Angry @ Work

Candidates tell me that the older they get, the more intolerant they become and don’t like themselves for it. Here I try to capture the contradictions and conundrums.

Many people I talk to at work are angry with themselves; annoyed because they feel that they take a negative stance towards situations and people which is not necessarily justified.  They feel they are less happy and as they are getting older, or euphemistically we might say, more experienced. They find they become less tolerant, more critical and more cynical.

Its like the dilemma of giving up smoking.  You would like to give it up, but there’s that cranky part of you which feels that there are elements of satisfaction which smoking brings and which you are not prepared to sacrifice.

So you want to be less cranky but there are elements in you that feel  your negative attitude is justified, is realistic, in fact is representative of parts of our society which has “gone to the dogs”: muggings, looting, paedophilia, robberies.  And you don’t want to ignore all these things and become one of those “do-gooders” who tries to find the good in everybody and who quotes those inane stats which demonstrate the number of people who are at home innocently watching Futurama, Strictly Come Dancing or Dragon’s Den against the number of chavs who are out head-butting old ladies for their false teeth or hearing aids.

You know your anger is often irrational and mood-based but it is there and does not seem to be getting better.  In fact, it is getting worse day by day.  I feel I am closing in on myself.  Even small, insignificant trivia worry or annoy me.  Am I going to keep getting more angry so that one day I am just one big lump of agro? Perhaps I could do a mental headstand and go the other way.  “Be nice to people and they will be nice to you” is the common dictum.  “Thank you for waiting.” “No, thank you for taking my call.  I enjoyed exploring all the different departments and your music was most uplifting.  Are you sure I’m not disturbing you?  I don’t want to be a burden.”  No, this tactic is worse; angry, yes but hypocritical, never.

Could yoga be the answer. I could sit on the floor crosslegged and vacate my mind of negative feelings and embrace good and peaceful thoughts and the kindness in people. No would’t work. I would be thinking of all those lazy and pompose charters I try to avoid. Anyway this is not a natural position and is what chairs are made for. I would need to have a run around to get the circulation going. Yoga not for me. Anger management yes possibly.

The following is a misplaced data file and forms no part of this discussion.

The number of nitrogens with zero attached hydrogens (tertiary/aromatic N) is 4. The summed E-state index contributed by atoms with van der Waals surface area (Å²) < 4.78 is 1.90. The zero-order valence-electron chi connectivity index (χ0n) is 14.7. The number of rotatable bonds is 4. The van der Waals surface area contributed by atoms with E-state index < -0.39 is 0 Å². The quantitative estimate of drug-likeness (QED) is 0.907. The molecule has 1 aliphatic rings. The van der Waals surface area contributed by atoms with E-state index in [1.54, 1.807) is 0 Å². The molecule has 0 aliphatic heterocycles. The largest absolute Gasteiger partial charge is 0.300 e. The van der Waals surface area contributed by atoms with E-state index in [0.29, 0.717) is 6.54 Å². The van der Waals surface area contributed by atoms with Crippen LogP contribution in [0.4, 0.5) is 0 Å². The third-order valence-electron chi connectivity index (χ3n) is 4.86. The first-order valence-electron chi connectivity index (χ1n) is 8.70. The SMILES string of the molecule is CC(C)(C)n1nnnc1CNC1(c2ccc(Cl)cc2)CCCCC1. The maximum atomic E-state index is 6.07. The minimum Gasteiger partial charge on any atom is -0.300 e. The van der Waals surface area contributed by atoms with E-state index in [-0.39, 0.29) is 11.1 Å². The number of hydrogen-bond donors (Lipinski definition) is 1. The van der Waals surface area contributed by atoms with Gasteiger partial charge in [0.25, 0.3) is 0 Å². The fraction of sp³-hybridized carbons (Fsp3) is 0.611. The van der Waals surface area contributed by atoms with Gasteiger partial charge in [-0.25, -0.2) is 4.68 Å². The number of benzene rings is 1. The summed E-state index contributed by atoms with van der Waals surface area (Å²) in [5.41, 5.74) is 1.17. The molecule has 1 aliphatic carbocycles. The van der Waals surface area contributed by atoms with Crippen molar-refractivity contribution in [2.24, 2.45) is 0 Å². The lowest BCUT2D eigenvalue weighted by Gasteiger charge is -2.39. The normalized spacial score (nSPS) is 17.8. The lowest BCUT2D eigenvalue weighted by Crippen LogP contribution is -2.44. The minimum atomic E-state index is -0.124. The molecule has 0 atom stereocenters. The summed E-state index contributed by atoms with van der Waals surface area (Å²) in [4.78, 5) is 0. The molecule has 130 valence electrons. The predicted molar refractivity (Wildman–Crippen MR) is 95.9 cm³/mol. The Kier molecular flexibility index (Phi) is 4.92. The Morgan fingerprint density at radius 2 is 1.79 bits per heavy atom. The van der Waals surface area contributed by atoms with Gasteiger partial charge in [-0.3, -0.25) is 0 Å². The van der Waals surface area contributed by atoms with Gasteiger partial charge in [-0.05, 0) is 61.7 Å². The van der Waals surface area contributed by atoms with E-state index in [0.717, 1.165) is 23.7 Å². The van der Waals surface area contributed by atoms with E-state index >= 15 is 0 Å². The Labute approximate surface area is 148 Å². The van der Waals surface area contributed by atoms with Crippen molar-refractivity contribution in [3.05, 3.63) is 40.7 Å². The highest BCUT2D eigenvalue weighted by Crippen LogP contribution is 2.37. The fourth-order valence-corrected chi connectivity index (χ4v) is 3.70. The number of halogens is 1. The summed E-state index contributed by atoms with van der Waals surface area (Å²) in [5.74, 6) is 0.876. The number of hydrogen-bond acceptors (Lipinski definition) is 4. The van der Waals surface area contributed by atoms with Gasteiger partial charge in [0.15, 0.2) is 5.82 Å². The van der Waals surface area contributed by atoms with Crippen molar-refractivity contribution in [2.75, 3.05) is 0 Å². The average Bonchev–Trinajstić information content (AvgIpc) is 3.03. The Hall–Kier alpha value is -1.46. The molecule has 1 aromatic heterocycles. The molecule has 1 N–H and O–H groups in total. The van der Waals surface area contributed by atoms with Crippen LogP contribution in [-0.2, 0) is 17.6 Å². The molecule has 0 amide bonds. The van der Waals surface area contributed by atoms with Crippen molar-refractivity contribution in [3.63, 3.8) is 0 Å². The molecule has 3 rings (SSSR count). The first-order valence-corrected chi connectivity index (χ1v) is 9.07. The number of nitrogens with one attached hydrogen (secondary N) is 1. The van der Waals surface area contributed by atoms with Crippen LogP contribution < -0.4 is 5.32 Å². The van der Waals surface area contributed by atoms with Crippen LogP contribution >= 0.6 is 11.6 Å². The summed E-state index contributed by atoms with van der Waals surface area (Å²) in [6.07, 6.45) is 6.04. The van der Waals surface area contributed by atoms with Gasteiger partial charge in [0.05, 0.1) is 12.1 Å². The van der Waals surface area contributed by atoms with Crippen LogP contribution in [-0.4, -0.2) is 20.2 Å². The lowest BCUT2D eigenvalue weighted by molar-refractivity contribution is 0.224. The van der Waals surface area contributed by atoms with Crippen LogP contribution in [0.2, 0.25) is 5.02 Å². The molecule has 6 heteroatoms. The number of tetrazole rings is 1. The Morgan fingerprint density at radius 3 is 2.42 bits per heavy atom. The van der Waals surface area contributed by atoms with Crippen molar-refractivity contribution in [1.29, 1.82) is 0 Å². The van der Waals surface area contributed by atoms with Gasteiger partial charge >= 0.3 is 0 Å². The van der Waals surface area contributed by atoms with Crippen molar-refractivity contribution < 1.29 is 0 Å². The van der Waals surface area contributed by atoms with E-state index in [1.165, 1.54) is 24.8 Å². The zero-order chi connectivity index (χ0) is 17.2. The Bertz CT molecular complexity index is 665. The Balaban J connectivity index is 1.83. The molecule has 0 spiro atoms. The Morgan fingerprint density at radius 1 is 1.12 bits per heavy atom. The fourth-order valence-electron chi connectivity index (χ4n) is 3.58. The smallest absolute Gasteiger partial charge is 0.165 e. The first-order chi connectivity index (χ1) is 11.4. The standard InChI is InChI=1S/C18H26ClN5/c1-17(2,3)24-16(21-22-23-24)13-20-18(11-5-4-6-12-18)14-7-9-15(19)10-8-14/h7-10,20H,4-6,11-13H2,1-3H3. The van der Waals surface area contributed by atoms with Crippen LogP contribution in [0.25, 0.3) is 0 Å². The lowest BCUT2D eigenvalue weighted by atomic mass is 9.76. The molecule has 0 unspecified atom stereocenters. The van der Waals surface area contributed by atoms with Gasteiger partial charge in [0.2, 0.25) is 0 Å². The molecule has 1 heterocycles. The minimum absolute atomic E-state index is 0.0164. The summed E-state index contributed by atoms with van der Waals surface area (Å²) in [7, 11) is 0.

Perhaps have a gap year or join a religious sect.  Do a bit of praying, wear sandals in winter, plant vegetables. Perhaps be a hippie. Get a backpack and go for it. They say travel broadens the mind. But does it! I know a friend who had the same bad attitude and who travelled and came back feeling that half the world was a slum and worst still most of the people didn’t even  understand English!

So how do I change my attitude and become more balanced towards society and situations, if that is the solution?  I do not want to become one of those happy clappy individuals who is always serving in soup kitchens or who is always telling me to see the good in people.

My honest opinion.Young people, no manners, no morality; old people, no teeth, no hearing; the in-betweeners, no jobs or too lazy, won’t work.  Blimey, I feel good!

So why am I so angry?  I don’t know.  It’s certainly not My attitude

This entry was posted in Articles and Essays and tagged , , , . Bookmark the permalink.

Leave a Reply

Fill in your details below or click an icon to log in: Logo

You are commenting using your account. Log Out /  Change )

Google photo

You are commenting using your Google account. Log Out /  Change )

Twitter picture

You are commenting using your Twitter account. Log Out /  Change )

Facebook photo

You are commenting using your Facebook account. Log Out /  Change )

Connecting to %s